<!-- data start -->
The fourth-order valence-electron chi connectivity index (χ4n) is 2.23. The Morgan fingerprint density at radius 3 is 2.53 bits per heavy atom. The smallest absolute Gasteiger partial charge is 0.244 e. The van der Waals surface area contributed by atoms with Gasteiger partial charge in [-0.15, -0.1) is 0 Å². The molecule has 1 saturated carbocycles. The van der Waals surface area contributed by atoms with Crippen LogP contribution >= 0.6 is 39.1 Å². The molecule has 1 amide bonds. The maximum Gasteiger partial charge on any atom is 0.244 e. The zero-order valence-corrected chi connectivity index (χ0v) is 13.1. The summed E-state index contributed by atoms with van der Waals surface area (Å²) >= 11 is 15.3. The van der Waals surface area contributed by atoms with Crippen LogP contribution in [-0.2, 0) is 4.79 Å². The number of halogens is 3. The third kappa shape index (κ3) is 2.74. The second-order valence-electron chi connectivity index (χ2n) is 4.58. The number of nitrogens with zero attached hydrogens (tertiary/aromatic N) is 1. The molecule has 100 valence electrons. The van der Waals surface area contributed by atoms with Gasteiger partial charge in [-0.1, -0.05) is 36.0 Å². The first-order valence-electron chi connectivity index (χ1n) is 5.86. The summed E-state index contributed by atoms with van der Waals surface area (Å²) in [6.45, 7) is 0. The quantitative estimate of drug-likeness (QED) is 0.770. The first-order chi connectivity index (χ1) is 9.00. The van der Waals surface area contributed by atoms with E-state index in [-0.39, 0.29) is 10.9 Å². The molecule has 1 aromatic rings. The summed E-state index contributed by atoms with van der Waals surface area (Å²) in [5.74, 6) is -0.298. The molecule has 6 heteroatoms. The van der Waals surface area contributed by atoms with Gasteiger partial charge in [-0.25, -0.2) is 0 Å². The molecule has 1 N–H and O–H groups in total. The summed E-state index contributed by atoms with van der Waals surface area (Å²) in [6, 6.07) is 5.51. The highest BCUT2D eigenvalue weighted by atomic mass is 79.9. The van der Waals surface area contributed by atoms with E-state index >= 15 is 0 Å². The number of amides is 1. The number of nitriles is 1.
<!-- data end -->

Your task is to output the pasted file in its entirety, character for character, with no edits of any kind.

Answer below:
The fourth-order valence-electron chi connectivity index (χ4n) is 2.23. The Morgan fingerprint density at radius 3 is 2.53 bits per heavy atom. The smallest absolute Gasteiger partial charge is 0.244 e. The van der Waals surface area contributed by atoms with Gasteiger partial charge in [-0.15, -0.1) is 0 Å². The molecule has 1 saturated carbocycles. The van der Waals surface area contributed by atoms with Crippen LogP contribution >= 0.6 is 39.1 Å². The molecule has 1 amide bonds. The maximum Gasteiger partial charge on any atom is 0.244 e. The zero-order valence-corrected chi connectivity index (χ0v) is 13.1. The summed E-state index contributed by atoms with van der Waals surface area (Å²) >= 11 is 15.3. The van der Waals surface area contributed by atoms with Crippen LogP contribution in [-0.2, 0) is 4.79 Å². The number of halogens is 3. The third kappa shape index (κ3) is 2.74. The second-order valence-electron chi connectivity index (χ2n) is 4.58. The number of nitrogens with zero attached hydrogens (tertiary/aromatic N) is 1. The molecule has 100 valence electrons. The van der Waals surface area contributed by atoms with Gasteiger partial charge in [-0.1, -0.05) is 36.0 Å². The first-order valence-electron chi connectivity index (χ1n) is 5.86. The summed E-state index contributed by atoms with van der Waals surface area (Å²) in [6.45, 7) is 0. The quantitative estimate of drug-likeness (QED) is 0.770. The first-order chi connectivity index (χ1) is 9.00. The van der Waals surface area contributed by atoms with E-state index in [-0.39, 0.29) is 10.9 Å². The molecule has 1 aromatic rings. The summed E-state index contributed by atoms with van der Waals surface area (Å²) in [5.74, 6) is -0.298. The molecule has 6 heteroatoms. The van der Waals surface area contributed by atoms with Gasteiger partial charge in [-0.25, -0.2) is 0 Å². The molecule has 1 N–H and O–H groups in total. The summed E-state index contributed by atoms with van der Waals surface area (Å²) in [6, 6.07) is 5.51. The highest BCUT2D eigenvalue weighted by atomic mass is 79.9. The van der Waals surface area contributed by atoms with E-state index >= 15 is 0 Å². The number of amides is 1. The number of nitriles is 1.